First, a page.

A recorded electric guitar begins painting a self portrait. Eight seconds later a statement spoken by a calm British male unites with the guitarwork, “It is impossible to achieve the aim without suffering.”
Thus begins the title track of Exposure, Robert Fripp’s first solo album. There is much to be said about Mr. Fripp’s previous recordings, especially those made with King Crimson, the band he started in 1968. The band’s experiences were very wide ranging, including “success”, but Mr. Fripp dissolved KC in 1974. After three years the recording of Exposure began; it was released in 1979.
The talents and stories connected with that record must surely be many, but last night, I was in a position to ask Mr. Fripp a question that I have long thought about: What influence, if any, did the city of New York have on the title track of Exposure? Not its musical culture, but the city itself: its economic condition, its politics, its housing, its advertisements, crime, speech patterns, transportation, weather etc.
I was at the Magic Bag in Ferndale Michigan, as were Mr. Fripp and Mr. Singleton, his manager. They were there to answer questions from the audience. Two months earlier, I had sent postcards regarding the possibility of speaking with Mr. Fripp about his time in Hell’s Kitchen (in Manhattan), which is where he lived during the creation of Exposure. To my surprise, there was a very kind reply explaining why an interview was not possible.
Mr. Fripp and Mr. Singleton had been in NYC during September, and so was I. Their tour, called An Evening With That Awful Man & His Manager included a September 30th appearance at The City Winery. After much thought, I decided not to go; my question remained burning.
I should mention that I have written books and articles and the interview would have, hopefully, resulted in a text of some kind.
Perhaps more importantly, I should also mention that when my partner and I began our relationship with Augmented Reality, I started my every computer session by listening to Exposure. Due to our impoverished digital nomad lifestyle, I listened to Exposure on the always-different headphones I used in game centers, internet cafes, and in the lobbies of hostels and very cheap hotels across Southeast Asia: Johor Bahru, Kuala Lumpur, Penang, Cameron Highlands, Ipoh, Jakarta, Bangkok, Chiang Rai and other locations. Exposure was fuel, Exposure was Hope.
The crowd at the Magic Bag was composed of very dedicated fans, except for it seems, one woman. While waiting outside for the doors to open, she freely admitted to not knowing what the event was about. The first question of the night was hers, as Mr. Fripp gave women the priority to ask questions. The woman’s question was about the possibility of some sort of activity on the tour bus, which the happily married Mr. Fripp pleasantly brushed off.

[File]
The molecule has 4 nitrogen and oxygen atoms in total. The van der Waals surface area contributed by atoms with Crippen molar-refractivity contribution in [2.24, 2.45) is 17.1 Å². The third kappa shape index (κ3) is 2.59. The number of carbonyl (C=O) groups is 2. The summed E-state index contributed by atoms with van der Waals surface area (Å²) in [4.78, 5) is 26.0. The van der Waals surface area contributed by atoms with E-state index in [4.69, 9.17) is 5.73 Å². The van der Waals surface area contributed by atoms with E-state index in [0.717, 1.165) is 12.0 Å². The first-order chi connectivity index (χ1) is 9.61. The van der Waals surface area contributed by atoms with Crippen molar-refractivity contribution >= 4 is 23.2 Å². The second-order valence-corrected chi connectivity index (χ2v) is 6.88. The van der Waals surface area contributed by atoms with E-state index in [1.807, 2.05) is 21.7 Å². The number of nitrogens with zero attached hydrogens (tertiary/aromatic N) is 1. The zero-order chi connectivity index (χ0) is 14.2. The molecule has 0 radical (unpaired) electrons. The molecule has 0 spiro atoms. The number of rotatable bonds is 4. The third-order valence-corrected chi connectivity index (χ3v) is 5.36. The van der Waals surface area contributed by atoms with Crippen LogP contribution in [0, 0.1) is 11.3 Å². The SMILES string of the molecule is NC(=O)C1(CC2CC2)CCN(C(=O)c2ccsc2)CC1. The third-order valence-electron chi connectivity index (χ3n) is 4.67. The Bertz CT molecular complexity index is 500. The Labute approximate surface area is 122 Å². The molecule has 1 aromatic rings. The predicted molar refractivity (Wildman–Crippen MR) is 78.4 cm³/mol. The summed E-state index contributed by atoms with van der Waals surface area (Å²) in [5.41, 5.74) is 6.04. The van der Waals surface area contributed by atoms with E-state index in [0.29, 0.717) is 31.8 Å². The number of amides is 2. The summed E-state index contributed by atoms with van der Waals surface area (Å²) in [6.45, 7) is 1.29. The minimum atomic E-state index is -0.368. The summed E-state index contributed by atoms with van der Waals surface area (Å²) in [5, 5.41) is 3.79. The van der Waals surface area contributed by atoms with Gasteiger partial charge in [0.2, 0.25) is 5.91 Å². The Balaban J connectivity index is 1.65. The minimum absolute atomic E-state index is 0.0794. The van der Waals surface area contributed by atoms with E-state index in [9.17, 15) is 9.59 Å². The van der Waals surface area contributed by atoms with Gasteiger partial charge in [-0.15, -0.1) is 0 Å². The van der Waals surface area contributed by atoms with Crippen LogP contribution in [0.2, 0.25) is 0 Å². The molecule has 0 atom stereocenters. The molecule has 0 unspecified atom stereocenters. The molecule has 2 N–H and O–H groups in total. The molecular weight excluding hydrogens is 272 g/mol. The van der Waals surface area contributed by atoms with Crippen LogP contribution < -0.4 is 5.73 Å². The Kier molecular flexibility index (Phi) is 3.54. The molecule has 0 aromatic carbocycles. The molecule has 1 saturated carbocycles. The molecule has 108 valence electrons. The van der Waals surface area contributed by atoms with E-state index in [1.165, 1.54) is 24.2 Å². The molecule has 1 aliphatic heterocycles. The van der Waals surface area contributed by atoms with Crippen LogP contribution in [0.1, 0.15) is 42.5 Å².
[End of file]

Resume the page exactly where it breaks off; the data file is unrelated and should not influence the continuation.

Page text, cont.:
With mixed feelings I decided not to ask my question. The questions of the others felt as if they were more burning than mine. And, bits of information about Exposure had surfaced, as questions about Peter Gabriel, Daryl Hall and Brian Eno revealed connections. Mr. Fripp spoke briefly but with great strength about John G. Bennett, who is responsible for Exposure’s “impossible” quote.
Mr. Fripp made his thoughts on photography and photographers quite clear. I shared most of his views, though he mentioned not the similarities between artists who record sound, artists who record motion, and those artists who record light.
I was relieved that I had not brought my large camera.
Videos were shown.
Before I left Toledo for Detroit, I had a feeling that my question would likely be not answered. I felt a pressure to justify the trip. GeoPose AR then came to mind. The Magic Bag hosts concerts, talks and magic shows: perhaps at a later date I could give a presentation about AR. I quickly prepared a document. I learned that Tim is the manager of the Magic Bag, but I did not seek him out to present him with this:
I accomplished a few tests while waiting for the doors to open.
As I drove back to Toledo, I thought of the event, and its most memorable occurrence: Humanity, in a sacred space.
And, I wondered if I had been photographed by That Awful Man; if Robert Fripp had, in fact, captured me with an exposure.